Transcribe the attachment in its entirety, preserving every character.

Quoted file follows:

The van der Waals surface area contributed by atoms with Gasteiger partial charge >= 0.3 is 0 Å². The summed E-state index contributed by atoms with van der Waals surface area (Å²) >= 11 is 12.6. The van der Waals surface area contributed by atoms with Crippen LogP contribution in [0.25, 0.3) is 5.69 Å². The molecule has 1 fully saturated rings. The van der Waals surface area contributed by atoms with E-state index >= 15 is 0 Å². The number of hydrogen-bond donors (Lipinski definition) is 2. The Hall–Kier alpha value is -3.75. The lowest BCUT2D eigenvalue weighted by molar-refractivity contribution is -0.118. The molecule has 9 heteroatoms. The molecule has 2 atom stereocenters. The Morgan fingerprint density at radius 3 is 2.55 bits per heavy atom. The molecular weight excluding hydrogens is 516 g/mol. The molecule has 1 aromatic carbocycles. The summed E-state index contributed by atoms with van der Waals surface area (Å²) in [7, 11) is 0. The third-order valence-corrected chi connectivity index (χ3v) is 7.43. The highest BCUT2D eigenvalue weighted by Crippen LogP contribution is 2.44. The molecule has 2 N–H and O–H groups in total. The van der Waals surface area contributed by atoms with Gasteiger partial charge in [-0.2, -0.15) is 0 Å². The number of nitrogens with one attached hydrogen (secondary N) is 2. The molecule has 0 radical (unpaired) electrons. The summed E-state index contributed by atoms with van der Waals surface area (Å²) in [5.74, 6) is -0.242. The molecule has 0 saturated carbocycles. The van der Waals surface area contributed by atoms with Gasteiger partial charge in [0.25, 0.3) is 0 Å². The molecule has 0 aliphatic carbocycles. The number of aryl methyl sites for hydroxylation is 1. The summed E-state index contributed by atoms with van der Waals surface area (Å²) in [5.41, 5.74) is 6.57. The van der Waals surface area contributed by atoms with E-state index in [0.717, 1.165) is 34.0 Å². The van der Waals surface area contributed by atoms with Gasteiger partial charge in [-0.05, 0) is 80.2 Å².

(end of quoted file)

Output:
The van der Waals surface area contributed by atoms with Gasteiger partial charge >= 0.3 is 0 Å². The summed E-state index contributed by atoms with van der Waals surface area (Å²) >= 11 is 12.6. The van der Waals surface area contributed by atoms with Crippen LogP contribution in [0.25, 0.3) is 5.69 Å². The molecule has 1 fully saturated rings. The van der Waals surface area contributed by atoms with E-state index >= 15 is 0 Å². The number of hydrogen-bond donors (Lipinski definition) is 2. The Hall–Kier alpha value is -3.75. The lowest BCUT2D eigenvalue weighted by molar-refractivity contribution is -0.118. The molecule has 9 heteroatoms. The molecule has 2 atom stereocenters. The Morgan fingerprint density at radius 3 is 2.55 bits per heavy atom. The molecular weight excluding hydrogens is 516 g/mol. The molecule has 1 aromatic carbocycles. The summed E-state index contributed by atoms with van der Waals surface area (Å²) in [7, 11) is 0. The third-order valence-corrected chi connectivity index (χ3v) is 7.43. The highest BCUT2D eigenvalue weighted by Crippen LogP contribution is 2.44. The molecule has 2 N–H and O–H groups in total. The van der Waals surface area contributed by atoms with Gasteiger partial charge in [-0.2, -0.15) is 0 Å². The number of nitrogens with one attached hydrogen (secondary N) is 2. The molecule has 0 radical (unpaired) electrons. The summed E-state index contributed by atoms with van der Waals surface area (Å²) in [5.74, 6) is -0.242. The molecule has 0 saturated carbocycles. The van der Waals surface area contributed by atoms with Gasteiger partial charge in [0.25, 0.3) is 0 Å². The molecule has 0 aliphatic carbocycles. The number of aryl methyl sites for hydroxylation is 1. The summed E-state index contributed by atoms with van der Waals surface area (Å²) in [5.41, 5.74) is 6.57. The van der Waals surface area contributed by atoms with E-state index in [0.717, 1.165) is 34.0 Å². The van der Waals surface area contributed by atoms with Gasteiger partial charge in [-0.05, 0) is 80.2 Å².